Australia’s territorial sea extends from the coast out to 12 nautical miles. Within the territorial sea, Australia has full sovereignty—including with respect to fisheries—subject only to the rights of foreign ships to ‘innocent passage’ through the territorial sea.
On 1 August 1994, Australia declared an Exclusive Economic Zone (EEZ) extending from 12 nautical miles to 200 nautical miles from its coastline. Within its EEZ, Australia has sovereign rights to explore and exploit, conserve and manage the natural resources—both living (such as fisheries and genetic material) and non-living (such as oil, gas, minerals). It also has jurisdiction over offshore installations, marine scientific research and the protection and preservation of the marine environment.
Consistent with international law, Australia has also claimed sovereign rights to explore and exploit the natural resources of the continental shelf (including sedentary species) where the shelf extends beyond 200 nautical miles.
As a matter of Australian domestic law, the Offshore Constitutional Settlement provides for the Australian states and the Northern Territory to manage fisheries out to 3 nautical miles from the coast, and for the Australian Government to manage fisheries from three to 200 nautical miles. However, these default arrangements are frequently varied through instruments known as offshore constitutional settlement arrangements.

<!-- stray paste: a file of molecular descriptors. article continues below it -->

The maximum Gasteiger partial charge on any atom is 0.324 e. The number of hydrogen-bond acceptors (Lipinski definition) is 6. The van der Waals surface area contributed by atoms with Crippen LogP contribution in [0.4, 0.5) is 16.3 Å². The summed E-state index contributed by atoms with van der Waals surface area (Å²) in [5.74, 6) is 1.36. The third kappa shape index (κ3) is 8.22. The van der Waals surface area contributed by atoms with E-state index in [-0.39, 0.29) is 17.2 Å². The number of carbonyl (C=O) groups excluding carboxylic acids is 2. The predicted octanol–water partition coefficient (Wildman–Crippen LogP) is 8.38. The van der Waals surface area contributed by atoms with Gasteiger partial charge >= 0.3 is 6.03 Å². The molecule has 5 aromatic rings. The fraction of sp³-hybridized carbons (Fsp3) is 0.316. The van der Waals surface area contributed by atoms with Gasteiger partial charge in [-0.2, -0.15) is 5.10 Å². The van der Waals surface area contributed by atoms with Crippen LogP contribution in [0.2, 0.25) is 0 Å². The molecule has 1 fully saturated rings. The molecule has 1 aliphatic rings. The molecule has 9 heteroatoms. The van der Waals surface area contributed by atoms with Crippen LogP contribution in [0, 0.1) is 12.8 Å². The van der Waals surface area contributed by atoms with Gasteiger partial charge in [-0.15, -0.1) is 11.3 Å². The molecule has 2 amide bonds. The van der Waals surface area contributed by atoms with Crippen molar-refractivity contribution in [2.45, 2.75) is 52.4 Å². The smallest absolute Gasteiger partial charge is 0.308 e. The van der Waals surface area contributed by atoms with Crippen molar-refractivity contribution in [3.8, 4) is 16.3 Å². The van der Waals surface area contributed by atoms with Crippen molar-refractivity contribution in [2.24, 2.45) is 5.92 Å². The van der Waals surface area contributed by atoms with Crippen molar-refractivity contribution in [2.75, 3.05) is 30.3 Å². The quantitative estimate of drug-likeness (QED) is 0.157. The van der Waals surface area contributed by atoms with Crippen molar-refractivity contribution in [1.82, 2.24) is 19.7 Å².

The Australian Fishing Zone (AFZ), which was first declared in 1979, covers Commonwealth waters—generally those from three nautical miles to 200 nautical miles from the Australian coast. The AFZ is established through the Fisheries Management Act 1991 and relates only to the use or protection of Commonwealth fisheries. The AFZ covers an area of over 8 million square kilometres.
Geoscience Australia has further information about the Australian maritime zones.
Australian Fishing Zone showing the location of Commonwealth fisheries
Map Courtesy of the Australian Fisheries Management Authority, 2008